Beijing is still involved in cyberattacks against other targets, they say
White House claims that China is meddling in the US midterms do not ring true to experts and cybersecurity firms that have long tracked Beijing’s digital espionage operations and propaganda campaigns.
“I’m not aware of anything credible that ties directly to any targeting from China to election influence,” said Ron Bushar, chief technology officer of FireEye, a cybersecurity firm that has tracked Chinese hackers for years.
“There’s certainly no evidence of Russia-style online manipulation or hacking and doxing,” said Adam Segal, a cyber and China expert at the Council on Foreign Relations.
US President Donald Trump aired the idea last month that Russia isn’t the only country attempting to undermine the US democratic process.
And in a speech at the United Nations last month, he alleged that “China has been attempting to interfere in our upcoming 2018 election coming up in November against my administration.”
Vice-President Mike Pence echoed those remarks in a speech Thursday.
“China has initiated an unprecedented effort to influence American public opinion, the 2018 elections, and the environment leading to the 2020 presidential elections,” he said at the Hudson Institute.
Neither Trump nor Pence explicitly accused China of mounting the types of social media trolling efforts or multiple, coordinated cyberattacks that the US has accused Russia of carrying out during the 2016 race.
But Trump has likened the behaviour of the two countries, saying last month that China is “trying to meddle in our elections. And we’re not going to let that happen. Just as we’re not going to let that happen with Russia.”
Yet China watchers have not seen any effort from Beijing to execute a disinformation campaign or propaganda effort to tilt the midterm elections one way or the other.
Plenty of evidence exists, of course, that Chinese hackers have infiltrated US businesses and international human rights groups and are continuing to carry out operations to steal American intellectual property.
But the cyber researchers say there’s no sign yet that its hackers have turned their attention on the US political process in any kind of concerted campaign to undermine Trump.
Those include the experts at FireEye, a firm whose work has included uncovering operations to infiltrate American corporations and law firms to steal intellectual property or to hack non-profits and think tanks to learn of potential policy changes.
In 2015, the company identified a Chinese hacking group it believed was responsible for the massive breach of the Office of Personnel Management, in which highly sensitive security clearance documents on more than 20 million current and former federal employees were stolen.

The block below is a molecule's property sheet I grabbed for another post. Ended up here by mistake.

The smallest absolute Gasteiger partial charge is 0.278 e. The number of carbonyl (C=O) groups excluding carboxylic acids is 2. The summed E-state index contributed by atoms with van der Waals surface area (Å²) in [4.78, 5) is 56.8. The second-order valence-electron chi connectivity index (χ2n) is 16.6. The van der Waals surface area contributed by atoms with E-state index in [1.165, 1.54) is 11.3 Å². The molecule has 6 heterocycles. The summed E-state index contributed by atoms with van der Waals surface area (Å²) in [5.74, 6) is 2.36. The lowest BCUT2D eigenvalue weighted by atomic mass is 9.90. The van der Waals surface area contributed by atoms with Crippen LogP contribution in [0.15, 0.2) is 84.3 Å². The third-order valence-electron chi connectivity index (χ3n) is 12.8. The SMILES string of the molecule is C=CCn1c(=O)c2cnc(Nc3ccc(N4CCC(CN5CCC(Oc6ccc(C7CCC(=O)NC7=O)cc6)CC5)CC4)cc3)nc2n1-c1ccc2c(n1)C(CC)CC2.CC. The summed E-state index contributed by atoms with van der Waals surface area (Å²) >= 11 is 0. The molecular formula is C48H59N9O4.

More recently, the firm discovered suspected Russian and Iranian digital influence operations taking place on Facebook and Twitter. It also has uncovered what it calls a massive North Korean hacking operation aimed at stealing millions of dollars from banks around the world.
Some of the evidence the administration has offered – such as an ad in The Des Moines Register – is a normal reaction to the ongoing trade war between Trump and China, the Council on Foreign Relations’ Segal said.
And despite Trump’s claims, he said, China does not seem to have decided yet whether it wants Trump re-elected.
He suggested the White House is attempting to divert attention from Russia’s hacking activities to give Trump more ammunition in his trade battle with China or to help distract from domestic political and legal issues.
Recorded Future, a cybersecurity firm that in August said it detected a hacking operation originating from a top university in China to steal US business and government secrets, also cast doubt on the White House claims.
“We have not observed such behaviour against US elections even if we’re observing much Chinese activity at large,” Christopher Ahlberg, Recorded Future’s CEO, told POLITICO.
In her own remarks on the subject last week, Homeland Security Secretary Kirstjen Nielsen offered a more nuanced depiction of Trump’s charges – saying the alleged Chinese operation is subtler, longer-term and “more holistic” than what Russia did in 2016.
While the Kremlin wanted to create chaos, Nielsen argued at an event hosted by The Washington Post Tuesday, Beijing was more interested in a “longer game” of influencing American public opinion about China.
Meanwhile, she said DHS has seen no sign of attempts to hack election equipment from China, or anyone else.
“We currently have no indication that a foreign adversary attempts to disrupt our election infrastructure,” Nielsen said.
Dmitri Alperovitch, chief technology officer at the firm CrowdStrike, which investigated the Russian breach of the Democratic National Committee, said at the same event that China has surged back with cyberattacks on US.industry during the past year and a half.
That uptick follows a decline after Washington and Beijing struck a deal in 2015 to ban cyber theft for economic purposes.
But, Alperovitch said, “we’re not seeing much on elections.”